For instance, To Kill a Mockingbird is chock full of literary allusions. The first chapter makes reference to the novel The Gray Ghost by Seckatary Hawkins and the Tom Swift books by Victor Appleton. Some allusions are used to enhance and clarify the time period, while others play a greater role. Stoner's Boy in The Gray Ghost becomes an important thematic link between the characters and the two main plots of the novel.

If you are looking for a resource to use while teaching To Kill a Mockingbird, The Hunger Games, or other novels, you can find materials in my TeachersPayTeachers online store.

12.17.2012

Coping with Tragedy

On my Hunger Games Lessons blog, I've written about my free Mockingjay Acts of Goodness download, which has students recording random acts of kindness they see around them each day. It seemed appropriate in light of the recent tragedy at Sandy Hook Elementary.

For older students, we've discussed gun control and teen violence many times at school. In fact, we have a Friends of Rachel club and I have shown the movie "Bowling for Columbine" to my upperclassmen. Michael Moore is encouraging people to watch it–free–through his link via Twitter here: Bowling For Columbine


Several years ago I created a "Bowling for Columbine" handout for my classroom. I uploaded it to TpT and promptly forgot about it. Yesterday I downloaded it and was a little embarrassed at the quality; it was an older version and I had since updated my personal file. I added my improvements and then additional information about donating to Sandy Hook School Support Fund. I decided to donate 100% of all proceeds toward the Sandy Hook Fund.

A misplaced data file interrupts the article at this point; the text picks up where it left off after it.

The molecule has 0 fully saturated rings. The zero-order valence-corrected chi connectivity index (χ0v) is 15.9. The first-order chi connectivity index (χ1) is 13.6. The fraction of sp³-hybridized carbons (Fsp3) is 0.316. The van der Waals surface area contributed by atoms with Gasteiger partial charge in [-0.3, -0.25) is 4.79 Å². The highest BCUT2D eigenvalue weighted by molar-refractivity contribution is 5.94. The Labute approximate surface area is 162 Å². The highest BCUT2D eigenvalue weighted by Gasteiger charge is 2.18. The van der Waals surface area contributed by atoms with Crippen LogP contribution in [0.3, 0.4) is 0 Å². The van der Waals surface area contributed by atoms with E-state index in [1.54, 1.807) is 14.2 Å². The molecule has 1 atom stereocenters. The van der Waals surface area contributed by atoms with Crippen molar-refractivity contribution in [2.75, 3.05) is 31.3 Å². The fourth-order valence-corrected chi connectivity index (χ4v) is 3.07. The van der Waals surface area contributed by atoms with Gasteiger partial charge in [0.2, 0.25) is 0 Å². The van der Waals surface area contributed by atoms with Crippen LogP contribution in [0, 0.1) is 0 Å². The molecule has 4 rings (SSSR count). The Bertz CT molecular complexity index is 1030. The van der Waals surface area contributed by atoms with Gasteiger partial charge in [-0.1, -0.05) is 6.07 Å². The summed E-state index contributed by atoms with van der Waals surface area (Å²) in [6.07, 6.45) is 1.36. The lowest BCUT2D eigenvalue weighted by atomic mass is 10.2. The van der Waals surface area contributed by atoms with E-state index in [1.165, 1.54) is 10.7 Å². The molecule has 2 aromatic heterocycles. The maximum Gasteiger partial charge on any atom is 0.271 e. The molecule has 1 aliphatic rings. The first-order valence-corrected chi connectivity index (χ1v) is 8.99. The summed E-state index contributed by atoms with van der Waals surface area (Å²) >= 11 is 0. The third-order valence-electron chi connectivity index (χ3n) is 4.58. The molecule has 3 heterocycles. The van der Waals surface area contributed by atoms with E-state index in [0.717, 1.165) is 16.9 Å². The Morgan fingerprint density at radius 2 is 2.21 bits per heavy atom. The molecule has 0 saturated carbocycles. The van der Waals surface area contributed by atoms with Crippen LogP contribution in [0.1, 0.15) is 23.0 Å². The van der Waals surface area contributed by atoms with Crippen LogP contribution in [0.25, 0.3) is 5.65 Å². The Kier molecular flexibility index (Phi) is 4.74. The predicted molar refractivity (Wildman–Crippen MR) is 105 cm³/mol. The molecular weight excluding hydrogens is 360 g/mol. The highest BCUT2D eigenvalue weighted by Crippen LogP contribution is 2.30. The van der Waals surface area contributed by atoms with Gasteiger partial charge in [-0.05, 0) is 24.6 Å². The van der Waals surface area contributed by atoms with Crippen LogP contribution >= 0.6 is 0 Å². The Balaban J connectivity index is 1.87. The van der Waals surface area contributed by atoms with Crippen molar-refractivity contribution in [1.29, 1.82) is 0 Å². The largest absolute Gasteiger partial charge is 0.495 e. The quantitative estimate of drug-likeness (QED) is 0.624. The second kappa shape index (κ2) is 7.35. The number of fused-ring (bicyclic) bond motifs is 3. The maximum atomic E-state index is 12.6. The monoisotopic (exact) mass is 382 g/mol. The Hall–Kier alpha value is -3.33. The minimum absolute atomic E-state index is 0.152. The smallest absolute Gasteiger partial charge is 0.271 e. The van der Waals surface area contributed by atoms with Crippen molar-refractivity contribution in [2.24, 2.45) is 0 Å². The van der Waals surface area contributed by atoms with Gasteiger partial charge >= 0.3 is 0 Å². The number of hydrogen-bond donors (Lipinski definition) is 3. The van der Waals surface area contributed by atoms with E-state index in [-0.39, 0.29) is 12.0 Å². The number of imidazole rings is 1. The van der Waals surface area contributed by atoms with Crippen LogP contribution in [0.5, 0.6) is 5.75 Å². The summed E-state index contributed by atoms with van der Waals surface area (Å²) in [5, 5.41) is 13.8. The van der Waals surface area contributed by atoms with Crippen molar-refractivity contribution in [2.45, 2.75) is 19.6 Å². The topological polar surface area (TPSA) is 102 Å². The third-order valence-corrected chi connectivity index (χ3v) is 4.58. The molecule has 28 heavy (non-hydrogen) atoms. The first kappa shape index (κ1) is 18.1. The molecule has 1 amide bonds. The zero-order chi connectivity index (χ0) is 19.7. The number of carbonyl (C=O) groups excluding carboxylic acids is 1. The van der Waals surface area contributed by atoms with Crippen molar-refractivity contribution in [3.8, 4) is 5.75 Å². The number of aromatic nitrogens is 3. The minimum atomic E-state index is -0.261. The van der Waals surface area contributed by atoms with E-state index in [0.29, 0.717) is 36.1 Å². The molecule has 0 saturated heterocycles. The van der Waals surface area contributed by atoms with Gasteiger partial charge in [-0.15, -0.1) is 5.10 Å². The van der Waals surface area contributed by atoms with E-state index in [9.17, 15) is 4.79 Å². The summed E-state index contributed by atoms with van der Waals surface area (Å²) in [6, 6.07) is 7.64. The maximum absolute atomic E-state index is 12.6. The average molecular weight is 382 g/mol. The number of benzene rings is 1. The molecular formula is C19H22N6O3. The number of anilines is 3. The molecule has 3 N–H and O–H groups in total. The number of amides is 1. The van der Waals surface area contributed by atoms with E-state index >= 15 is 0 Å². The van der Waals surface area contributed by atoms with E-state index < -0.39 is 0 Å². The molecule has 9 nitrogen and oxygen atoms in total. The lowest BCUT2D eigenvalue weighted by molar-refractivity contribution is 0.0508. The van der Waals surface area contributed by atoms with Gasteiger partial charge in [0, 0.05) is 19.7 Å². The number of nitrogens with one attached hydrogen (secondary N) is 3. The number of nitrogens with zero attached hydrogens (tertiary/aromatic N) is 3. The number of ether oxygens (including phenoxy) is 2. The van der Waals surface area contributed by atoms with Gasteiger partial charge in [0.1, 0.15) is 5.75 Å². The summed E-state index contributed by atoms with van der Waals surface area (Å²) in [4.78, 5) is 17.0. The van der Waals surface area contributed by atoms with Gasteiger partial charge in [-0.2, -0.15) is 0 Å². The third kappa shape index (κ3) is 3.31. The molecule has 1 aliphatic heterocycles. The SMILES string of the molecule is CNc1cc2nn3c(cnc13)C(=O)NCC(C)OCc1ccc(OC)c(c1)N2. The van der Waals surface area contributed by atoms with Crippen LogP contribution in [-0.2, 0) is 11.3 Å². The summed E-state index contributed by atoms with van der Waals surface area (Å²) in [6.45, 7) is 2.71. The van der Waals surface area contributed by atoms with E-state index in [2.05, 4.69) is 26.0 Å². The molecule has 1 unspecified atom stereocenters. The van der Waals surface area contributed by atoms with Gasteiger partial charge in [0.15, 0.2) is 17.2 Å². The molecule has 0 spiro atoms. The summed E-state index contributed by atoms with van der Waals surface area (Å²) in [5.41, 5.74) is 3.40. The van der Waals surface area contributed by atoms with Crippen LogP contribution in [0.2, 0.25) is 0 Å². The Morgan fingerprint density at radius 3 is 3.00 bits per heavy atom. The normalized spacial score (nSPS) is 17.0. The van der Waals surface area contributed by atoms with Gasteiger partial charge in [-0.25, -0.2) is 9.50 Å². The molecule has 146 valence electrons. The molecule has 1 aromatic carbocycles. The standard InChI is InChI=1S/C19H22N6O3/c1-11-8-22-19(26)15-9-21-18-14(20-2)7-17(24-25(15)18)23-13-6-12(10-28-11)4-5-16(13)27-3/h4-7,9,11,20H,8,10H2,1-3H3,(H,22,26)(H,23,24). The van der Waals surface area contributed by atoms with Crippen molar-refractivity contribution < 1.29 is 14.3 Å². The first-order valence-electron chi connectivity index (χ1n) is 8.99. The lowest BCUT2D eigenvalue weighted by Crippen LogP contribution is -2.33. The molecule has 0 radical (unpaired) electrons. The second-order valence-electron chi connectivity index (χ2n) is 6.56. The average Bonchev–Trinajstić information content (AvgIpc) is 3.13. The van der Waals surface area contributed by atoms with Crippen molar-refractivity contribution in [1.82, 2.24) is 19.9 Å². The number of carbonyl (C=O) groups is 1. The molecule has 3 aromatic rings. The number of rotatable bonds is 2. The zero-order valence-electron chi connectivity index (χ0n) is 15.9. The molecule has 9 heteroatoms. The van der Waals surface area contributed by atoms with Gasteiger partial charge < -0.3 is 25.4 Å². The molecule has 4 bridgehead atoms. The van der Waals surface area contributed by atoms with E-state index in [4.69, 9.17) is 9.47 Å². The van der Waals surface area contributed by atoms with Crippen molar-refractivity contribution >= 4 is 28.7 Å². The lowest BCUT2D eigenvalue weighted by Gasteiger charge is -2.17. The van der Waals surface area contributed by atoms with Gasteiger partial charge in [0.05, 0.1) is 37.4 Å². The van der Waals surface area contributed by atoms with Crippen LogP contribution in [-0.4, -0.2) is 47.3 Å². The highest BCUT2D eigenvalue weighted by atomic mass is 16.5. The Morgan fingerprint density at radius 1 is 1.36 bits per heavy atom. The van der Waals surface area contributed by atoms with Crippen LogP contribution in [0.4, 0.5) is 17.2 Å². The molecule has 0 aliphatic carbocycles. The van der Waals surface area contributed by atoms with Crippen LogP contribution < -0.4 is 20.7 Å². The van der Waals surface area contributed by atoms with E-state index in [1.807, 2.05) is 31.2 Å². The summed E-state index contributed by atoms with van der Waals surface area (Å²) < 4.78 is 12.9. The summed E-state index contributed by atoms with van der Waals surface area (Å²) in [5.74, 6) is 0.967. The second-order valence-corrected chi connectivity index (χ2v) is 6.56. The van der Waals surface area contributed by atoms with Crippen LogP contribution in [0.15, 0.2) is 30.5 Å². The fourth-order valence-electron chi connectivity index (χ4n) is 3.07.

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12.04.2012

Day 4 of The Twelve Days of Gift-mas for Teachers

Four Calling Birds: Free Teaching Lessons & Activities for the 4th day of Christmas

Welcome to The Twelve Days of Gift-mas blog hop for secondary teachers! Each day you'll find a fantastic freebie that can be used in a middle or high school classroom. Thanks for coming by to Mrs. Orman's Classroom and Hunger Games Lessons for Day 4 (I run both blogs, so decided to post both places.)

"Four Calling Birds" is appropriate for my free gifts to you because I have FOUR priced items to fit that theme that will be FREE for 24 hours only, beginning at 6 a.m. (CST) today (Tuesday, Dec. 4th) until 6 a.m. Wednesday, Dec. 5th.